The Crown attorney function is with the federal government, and so they set guidelines when it comes to prosecutions. I think it's possible for the government to play more of a role in setting forward policies through the restorative justice work that we are undertaking over the next year - both the next calendar year and the next fiscal year.

Mr. Cable: There's been a fair amount of public discussion on the use of the circle sentencing procedure, because it's a new procedure, and it has been pioneered, at least in part, in this territory. So it's going to have some bumps and grinds to it, and it may very well be that, at the end of the day, we're going to have to have some government declaration as to where the government and this Legislature think this process should be going.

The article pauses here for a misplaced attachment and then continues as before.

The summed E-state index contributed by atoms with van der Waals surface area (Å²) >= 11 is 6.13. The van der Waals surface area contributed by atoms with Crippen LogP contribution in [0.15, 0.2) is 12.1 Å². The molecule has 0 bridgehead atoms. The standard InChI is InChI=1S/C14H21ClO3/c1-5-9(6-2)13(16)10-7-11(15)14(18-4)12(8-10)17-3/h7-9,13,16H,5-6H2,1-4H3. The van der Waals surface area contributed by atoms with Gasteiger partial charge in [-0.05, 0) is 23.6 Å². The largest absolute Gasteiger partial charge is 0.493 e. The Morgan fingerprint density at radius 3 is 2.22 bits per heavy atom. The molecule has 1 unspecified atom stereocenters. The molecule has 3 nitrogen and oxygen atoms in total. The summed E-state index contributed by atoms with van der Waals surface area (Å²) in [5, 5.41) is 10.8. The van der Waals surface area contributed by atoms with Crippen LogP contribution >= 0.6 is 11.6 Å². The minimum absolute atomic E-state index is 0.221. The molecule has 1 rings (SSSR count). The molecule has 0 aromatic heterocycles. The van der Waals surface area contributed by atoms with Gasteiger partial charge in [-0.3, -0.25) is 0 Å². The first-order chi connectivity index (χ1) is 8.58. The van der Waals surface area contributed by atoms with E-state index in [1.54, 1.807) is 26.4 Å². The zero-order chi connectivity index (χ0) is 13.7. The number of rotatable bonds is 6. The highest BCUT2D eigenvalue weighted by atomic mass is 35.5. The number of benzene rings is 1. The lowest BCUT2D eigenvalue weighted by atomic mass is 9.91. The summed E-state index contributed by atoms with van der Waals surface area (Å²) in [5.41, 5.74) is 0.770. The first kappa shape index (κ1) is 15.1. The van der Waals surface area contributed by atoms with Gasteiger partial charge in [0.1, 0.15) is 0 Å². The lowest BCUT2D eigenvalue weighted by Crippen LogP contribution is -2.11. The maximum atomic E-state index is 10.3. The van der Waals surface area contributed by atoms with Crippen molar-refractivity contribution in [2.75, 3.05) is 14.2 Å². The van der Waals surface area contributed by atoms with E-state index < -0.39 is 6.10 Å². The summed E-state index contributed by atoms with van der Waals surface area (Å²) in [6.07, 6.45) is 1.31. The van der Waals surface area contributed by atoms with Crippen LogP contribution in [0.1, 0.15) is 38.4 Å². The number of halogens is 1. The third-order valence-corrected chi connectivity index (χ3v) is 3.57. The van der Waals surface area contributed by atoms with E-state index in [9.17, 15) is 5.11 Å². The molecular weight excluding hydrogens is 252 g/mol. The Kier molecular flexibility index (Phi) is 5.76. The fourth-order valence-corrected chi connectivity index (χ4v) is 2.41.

So I encourage the minister to think in that direction. To keep the perception that the system's working properly, there may have to be some guidelines given, so that all judges will be operating from the same premises when they use a circle sentencing procedure.

Now, I've asked the minister a number of questions about the jail, and I have on the Order Paper this written question relating to the occupational health and safety branch inspection reports, and fire marshal inspection reports.